For this type of power, the transmission will also need a full rebuild with a flexplate and performance torque converter. The clutches inside the transmission should also be upgraded, and a deep transmission pan or secondary cooler is also a good idea. Upgrading the shafts largely depends on the usage of the truck, and whether it will be drag raced or used for sled pulling. It should be noted that the cost of this type of build isn’t cheap, and while there are shortcuts to making 700-plus horsepower (think stock engine with lots of nitrous), reliability will certainly be a concern.

1,000 RWHP 6.6L Duramax

Hitting the magical 1K mark isn’t an easy task, but it’s one that can be performed with relatively few upgrades from the 750hp build. Turbocharging is an area of added expense, as a turbo in the 80- 88mm range is mandatory, with many folks choosing to go with compound setups using either twin or triple turbochargers. Intercooler upgrades, piping upgrades, upgraded Y-bridges, and a selection of custom parts are usually part of bringing a 1,000hp build to life.

Single turbochargers can be used to make virtually any amount of power, but for street trucks, compound turbos are a great mix of performance and response. They’re also the hot ticket for EGT reduction and towing.
Modified CP3 (or CP4 in 2011 and later trucks) pumps are needed around 550 rwhp and up. Twin pumps are also an option, and for high-rpm, high-horsepower applications, twin modified pumps are a good idea.

The fuel system will also need some help, as 200% over (or larger) injectors should be used, along with twin CP3 pumps. If the short block is already beefed up it can handle 1,000 hp, although a crankshaft and main caps and/or a girdle isn’t a bad idea. A larger camshaft and ported heads can also take some of the workload off the compressors and help them spool faster, so if you’re planning on a 1,000hp build, plan on taking the engine completely apart. A transmission that can hold 750 rwhp should still be OK at one thousand, but if racing is involved, then a selection of aftermarket shafts and internal parts are something that should be included in the budget.

1,500 RWHP 6.6L or 7.1L Duramax

There aren’t many GM diesels that can break 1,500hp at the wheels in this country (or any country for that matter), as the time, effort, and monetary outlay that it takes to make this kind of power can be daunting. For the engine itself, you’ll be looking at an all-out racing long block, complete with a forged and internally balanced crank, severe-duty rods, forged pistons, a girdle, filled block, billet caps, main studs, and high-dollar, high-strength head studs. Recently, competitors have even gone as far as to deckplate these engines, although that has mainly been a practice among pullers.

At 700 horsepower, traction can become a big problem, and at 1,000 hp or more, it can even be a problem in four-wheel drive.
Modified CP3 (or CP4 in 2011 and later trucks) pumps are needed around 550 rwhp and up. Twin pumps are also an option, and for high-rpm, high-horsepower applications, twin modified pumps are a good idea.

Due to the complexity of these types of builds, a number of shops we talked to recommended going with a full race crate engine, one that would have a specific grouping of parts set up with certain tolerances. These types of engines can be purchased from companies like Dirty Hooker Diesel, Industrial Injection, SoCal Diesel, and Wagler Competition Products. After securing all the needed options, expect to pay a good $30,000 or more for the long block—and that’s not counting turbo or fuel upgrades. Speaking of turbos, it seems that “triples” are the poweradder of choice at this rarified level. Even turbos as large as the 98mm Garrett and Precision turbochargers are pushed to their max to make this power, so many folks go with three: two into one. For this setup you’d be looking at two 75mm or two 80mm turbos into a single 80mm, and total boost in the 100psi range. The intercooler is most likely a custom air-to-air or air-to-water unit, and connections must be heavily reinforced. Fueling is another “all-out” scenario and 400 to 800% over injectors, twin modified CP3 pumps, and twin lift pumps pushing a total of 300 gph or more are standard fare.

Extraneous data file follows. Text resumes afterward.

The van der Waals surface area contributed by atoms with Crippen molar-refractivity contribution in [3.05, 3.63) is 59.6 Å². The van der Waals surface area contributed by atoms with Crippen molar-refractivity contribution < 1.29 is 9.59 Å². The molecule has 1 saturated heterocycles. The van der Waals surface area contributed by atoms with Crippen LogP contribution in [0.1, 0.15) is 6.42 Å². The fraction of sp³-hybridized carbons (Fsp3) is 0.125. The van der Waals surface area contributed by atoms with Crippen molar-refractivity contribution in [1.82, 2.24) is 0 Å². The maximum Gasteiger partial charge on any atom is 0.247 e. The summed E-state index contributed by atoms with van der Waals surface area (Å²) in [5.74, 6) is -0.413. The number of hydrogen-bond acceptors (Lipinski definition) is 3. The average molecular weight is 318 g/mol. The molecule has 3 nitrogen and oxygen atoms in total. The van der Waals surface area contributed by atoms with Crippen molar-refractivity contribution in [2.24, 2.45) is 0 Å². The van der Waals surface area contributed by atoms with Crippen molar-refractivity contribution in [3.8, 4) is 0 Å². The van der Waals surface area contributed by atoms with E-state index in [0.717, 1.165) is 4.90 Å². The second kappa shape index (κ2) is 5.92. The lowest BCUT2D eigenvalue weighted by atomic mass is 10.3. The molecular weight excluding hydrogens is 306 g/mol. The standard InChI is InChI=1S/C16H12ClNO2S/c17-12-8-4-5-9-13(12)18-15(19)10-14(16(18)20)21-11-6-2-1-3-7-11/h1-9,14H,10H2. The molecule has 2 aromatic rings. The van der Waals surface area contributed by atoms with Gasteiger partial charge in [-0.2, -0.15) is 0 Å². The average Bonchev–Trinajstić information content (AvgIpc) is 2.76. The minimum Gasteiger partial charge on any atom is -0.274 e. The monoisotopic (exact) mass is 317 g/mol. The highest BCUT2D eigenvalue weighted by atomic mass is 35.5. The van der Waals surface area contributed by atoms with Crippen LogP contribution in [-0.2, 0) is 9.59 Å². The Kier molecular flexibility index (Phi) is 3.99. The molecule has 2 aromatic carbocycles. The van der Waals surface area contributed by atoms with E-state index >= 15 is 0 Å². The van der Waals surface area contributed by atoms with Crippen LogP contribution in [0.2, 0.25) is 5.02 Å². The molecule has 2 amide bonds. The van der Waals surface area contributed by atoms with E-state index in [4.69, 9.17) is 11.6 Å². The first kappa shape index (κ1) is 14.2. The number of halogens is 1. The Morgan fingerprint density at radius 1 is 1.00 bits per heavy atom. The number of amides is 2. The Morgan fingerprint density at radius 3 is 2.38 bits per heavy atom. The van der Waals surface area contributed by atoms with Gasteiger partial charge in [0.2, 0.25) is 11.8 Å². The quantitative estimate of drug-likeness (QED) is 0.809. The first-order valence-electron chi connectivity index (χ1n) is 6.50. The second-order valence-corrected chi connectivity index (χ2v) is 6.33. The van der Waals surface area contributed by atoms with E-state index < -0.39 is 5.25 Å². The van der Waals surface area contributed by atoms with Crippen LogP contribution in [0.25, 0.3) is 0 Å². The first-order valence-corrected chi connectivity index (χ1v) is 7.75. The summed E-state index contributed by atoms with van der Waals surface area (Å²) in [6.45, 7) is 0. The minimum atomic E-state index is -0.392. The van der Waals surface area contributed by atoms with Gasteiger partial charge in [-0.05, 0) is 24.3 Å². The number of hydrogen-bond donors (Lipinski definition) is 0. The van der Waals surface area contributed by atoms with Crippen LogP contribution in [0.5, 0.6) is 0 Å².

Where Does It End?

At this point, the most powerful Duramax engines in the country (that we know of) make somewhere around 2,500 to 3,000hp at the flywheel. At this year’s UCC, the Trippplemax entry of Wade Minter cranked out 1,960 hp to the rear tires with a set of huge triple turbos and multiple stages of nitrous—with a factory block. The engine endured through the drags, dyno, and sled pull without an issue, proving that this type of power can still be somewhat reliable.

Duramax engines are a very popular engine swap for older trucks and muscle cars thanks to their relatively compact nature and light weight as compared to other diesel engines.
The most powerful common-rail Duramax engine that we know of resides in Kyle Michael’s “Climax” puller. With four CP3 pumps, a stand-alone engine management system, and 109mm and 127mm turbochargers, the engine produces an estimated 3,000 horsepower and 4,000 lb-ft of torque and easily revs to 6,000 rpm.


While the outer limit of performance is a sight to behold, most daily drivers we know of fall into the 500 to 800hp range. Usually these trucks aren’t built all at once to offset costs; a transmission build might happen one year, the next year it might be turbo and fuel. Oftentimes, owners will run stock short blocks while they build the core up for more power, or buy one turbo for 600hp, then use it in a compound arrangement when they shoot for 900 or 1,000. As ludicrous as owning a 1,000hp truck might sound, we know of quite a few of them, and some are still even driven daily. As time marches on, one thing is for sure: The ’01-17 Duramax diesels will continue to be a versatile and exciting platform that inspires diesel enthusiasts for years to come.. DW